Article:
So who on a camping trip needs them?
Responsible for a child’s welfare
The leader in charge of the trip and his backup – as they are acting in lieu of the parents.
Any Cub Scout volunteer who is responsible for a child other than their own – as they are acting in lieu of parents.
If it is a family camping trip, the rest of the adult participants do not need them (although many will have them because of their other responsibilities with the unit)
Direct Volunteer contact
If it is not a family camping trip, all of the adults need them except:
Adults attending with their sons as guests to see if they want to join
Adults who are attending just their first trip and who have not been responsible for the care, supervision, guidance or control of children other than their own at more than 3 meetings, trips or activities during the year.
What about drivers?
Responsible for a child’s welfare
The leader in charge of the trip or his backup, from the gathering until parents pick up their Scouts, is acting in lieu of the parents.
Direct Volunteer contact
The drivers operate under the leader in charge of the trip and so any driver who has been responsible for the care, supervision, guidance or control of children at more than 3 meetings, trips or activities will need them. (Any driver staying for a campout would need to review those requirements)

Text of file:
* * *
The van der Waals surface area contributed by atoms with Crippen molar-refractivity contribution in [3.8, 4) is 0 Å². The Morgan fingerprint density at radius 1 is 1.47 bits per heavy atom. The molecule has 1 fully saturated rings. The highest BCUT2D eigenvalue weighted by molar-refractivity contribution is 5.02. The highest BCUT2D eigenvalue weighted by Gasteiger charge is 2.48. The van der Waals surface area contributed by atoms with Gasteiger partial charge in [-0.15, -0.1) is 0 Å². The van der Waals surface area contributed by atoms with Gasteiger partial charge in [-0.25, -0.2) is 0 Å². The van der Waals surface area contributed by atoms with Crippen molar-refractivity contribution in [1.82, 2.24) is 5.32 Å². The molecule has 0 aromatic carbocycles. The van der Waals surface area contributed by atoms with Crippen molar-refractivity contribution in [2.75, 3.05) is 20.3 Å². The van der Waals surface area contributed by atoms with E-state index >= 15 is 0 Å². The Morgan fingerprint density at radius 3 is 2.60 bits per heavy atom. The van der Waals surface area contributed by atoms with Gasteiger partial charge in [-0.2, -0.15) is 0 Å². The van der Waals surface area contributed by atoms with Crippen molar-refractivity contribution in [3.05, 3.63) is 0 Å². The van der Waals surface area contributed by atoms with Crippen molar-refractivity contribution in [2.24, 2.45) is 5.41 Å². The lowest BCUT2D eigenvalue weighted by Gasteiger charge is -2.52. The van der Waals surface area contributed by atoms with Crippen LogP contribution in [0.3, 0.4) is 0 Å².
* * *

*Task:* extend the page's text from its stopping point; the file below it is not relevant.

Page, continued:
Who would need them for day trips, service projects, and fundraisers?
Responsible for a child’s welfare
The leader in charge of the day trip and his backup, from the gathering until parents pick up their Scouts, as they are acting in lieu of the parents.
On every service project and fundraiser where Scouts participate without a parent, one person must be designated to supervise the Scouts and act in lieu of the parents at all times that Scouts are present. – (might not be the person in charge of the service project or fundraiser)
A parent with their child and up to 3 other Scouts,in a public location
(i.e. outside a store or church), may supervise a product sale
for up to 2 hours without background checks.
However, if they have been responsible for the care, supervision,
guidance, or control of children during more than 3 meetings,
trips or activities, they would need the background checks.
Direct Volunteer contact
The other adults who are responsible for the care, supervision, guidance or control of children would need them if they have been responsible for the care, supervision, guidance or control of children during more than 3 meetings, trips or activities.
(Technical experts on service projects, parents preparing lunch, a parent setting up a fundraiser booth, these are examples of adults who may not have care, supervision, guidance or control of children and would not need the background checks.)
If it is a family day trip (i.e. a pack picnic and field day or a trip to a sporting event) only the trip leader and his backup and volunteers responsible for Scouts without parents would need the background checks. The other adults are participating with their families.
Who would need them for meetings?
Responsible for a child’s welfare
The leader in charge of the meeting, from the gathering until parents pick up their Scouts, is acting in lieu of the parents.
Direct Volunteer contact